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This is dedicated to Philomena Lynott. Go well lovely lady.

I wrote this poem in 2016.  I contacted Philomena and asked if it would be alright for me to use ‘Parris’  as the title to my third anthology, as a tribute to her son Philip Parris Lynott.

Phil Lynott as a poet, musician, and singer had a profound impact in my teenage years. The words, music, and mythology intertwined with my complicated and troubled adolescence, getting me through some tough and heartbreaking years.

When I had finished the anthology I sent it to her for her approval. I was really nervous and hoped she would like it. She contacted me to say she loved it. I was both elated and relieved.

Such a beautiful and inspirational lady, I am so glad we had a connection and I got to meet you. You will always be remembered, loved, and an inspiration to us all.




She stepped into the world

in an ill-fitting skin,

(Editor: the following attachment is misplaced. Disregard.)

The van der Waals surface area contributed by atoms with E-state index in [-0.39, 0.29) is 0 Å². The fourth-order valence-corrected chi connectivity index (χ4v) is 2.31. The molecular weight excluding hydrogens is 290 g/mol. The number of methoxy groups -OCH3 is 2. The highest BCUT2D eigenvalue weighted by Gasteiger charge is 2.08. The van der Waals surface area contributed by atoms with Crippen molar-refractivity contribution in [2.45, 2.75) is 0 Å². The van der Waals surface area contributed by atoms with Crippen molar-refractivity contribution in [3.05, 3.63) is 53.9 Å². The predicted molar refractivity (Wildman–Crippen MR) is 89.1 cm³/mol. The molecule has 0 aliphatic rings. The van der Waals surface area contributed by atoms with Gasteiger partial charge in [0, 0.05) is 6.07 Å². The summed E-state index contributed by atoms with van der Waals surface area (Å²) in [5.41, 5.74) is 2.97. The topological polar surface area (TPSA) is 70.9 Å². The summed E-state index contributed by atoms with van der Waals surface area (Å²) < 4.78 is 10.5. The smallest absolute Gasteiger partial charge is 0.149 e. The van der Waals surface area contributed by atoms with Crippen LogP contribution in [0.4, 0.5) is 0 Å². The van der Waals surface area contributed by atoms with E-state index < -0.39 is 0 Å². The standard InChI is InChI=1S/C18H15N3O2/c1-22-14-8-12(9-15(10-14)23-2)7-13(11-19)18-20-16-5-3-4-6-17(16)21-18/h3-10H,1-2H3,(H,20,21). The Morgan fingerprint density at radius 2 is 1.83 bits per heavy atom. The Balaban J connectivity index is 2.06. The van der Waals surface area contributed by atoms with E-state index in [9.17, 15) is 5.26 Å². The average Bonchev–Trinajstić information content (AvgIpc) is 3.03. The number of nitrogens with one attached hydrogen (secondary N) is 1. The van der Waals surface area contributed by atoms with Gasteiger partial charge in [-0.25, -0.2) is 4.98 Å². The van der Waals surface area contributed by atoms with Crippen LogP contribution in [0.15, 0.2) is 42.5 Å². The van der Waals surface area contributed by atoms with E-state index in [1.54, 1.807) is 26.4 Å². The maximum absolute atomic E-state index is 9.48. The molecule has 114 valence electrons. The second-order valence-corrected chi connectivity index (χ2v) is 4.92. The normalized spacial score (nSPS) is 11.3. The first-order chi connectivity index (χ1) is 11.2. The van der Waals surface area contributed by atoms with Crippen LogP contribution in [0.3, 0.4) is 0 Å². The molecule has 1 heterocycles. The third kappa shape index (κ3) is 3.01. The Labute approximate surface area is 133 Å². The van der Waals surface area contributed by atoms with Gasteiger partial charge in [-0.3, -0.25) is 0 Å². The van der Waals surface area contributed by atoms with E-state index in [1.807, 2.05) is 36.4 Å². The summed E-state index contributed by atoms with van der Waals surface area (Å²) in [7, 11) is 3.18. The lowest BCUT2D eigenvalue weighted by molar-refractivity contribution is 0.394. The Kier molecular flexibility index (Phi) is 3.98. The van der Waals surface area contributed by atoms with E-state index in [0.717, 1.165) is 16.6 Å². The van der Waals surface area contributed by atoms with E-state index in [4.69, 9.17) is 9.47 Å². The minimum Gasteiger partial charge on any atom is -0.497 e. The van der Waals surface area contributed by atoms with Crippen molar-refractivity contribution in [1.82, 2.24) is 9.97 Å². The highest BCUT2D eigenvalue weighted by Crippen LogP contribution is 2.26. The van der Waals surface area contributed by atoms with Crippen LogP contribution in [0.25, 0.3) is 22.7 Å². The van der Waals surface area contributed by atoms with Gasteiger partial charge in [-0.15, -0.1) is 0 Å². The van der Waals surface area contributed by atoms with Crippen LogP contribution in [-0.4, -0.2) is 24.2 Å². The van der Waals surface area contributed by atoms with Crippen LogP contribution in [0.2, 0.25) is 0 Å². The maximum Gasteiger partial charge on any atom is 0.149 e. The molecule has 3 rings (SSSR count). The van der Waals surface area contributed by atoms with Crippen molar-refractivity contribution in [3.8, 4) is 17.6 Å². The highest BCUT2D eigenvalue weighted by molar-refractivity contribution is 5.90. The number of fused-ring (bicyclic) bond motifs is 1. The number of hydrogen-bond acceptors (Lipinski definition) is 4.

and fashioned a coat of shame,

woven with silks gossamer thin,

dip dyed with hues of blame.


Buttoned up with mismatched memories,

with her pockets full of dreams,

hemmed in, hemmed up, Portofino cuff,

stitched up by a seamstress’s seam.

One day she said, enough is enough!


and slipped off that coat infame,

she had grown right in to the ill-fitting skin,

so she crafted herself an new name.

Finally freed from her widow’s weeds,

she called to the Dakinis within.


The moon and the sun in a syzygy dance,

to the tune of the neap tide seas,

coronate crown of abalone shell,

with a cloak of Etesian breeze,

she plucked the lightning out of the skies,


and collected her juvenile tears,

forging an armour from Hadesian hell,

annealed in Elysian fields,

protector of Phthinoporon souls.

She learned to wear her life well.


Philomena by Alexandra Carr-Malcolm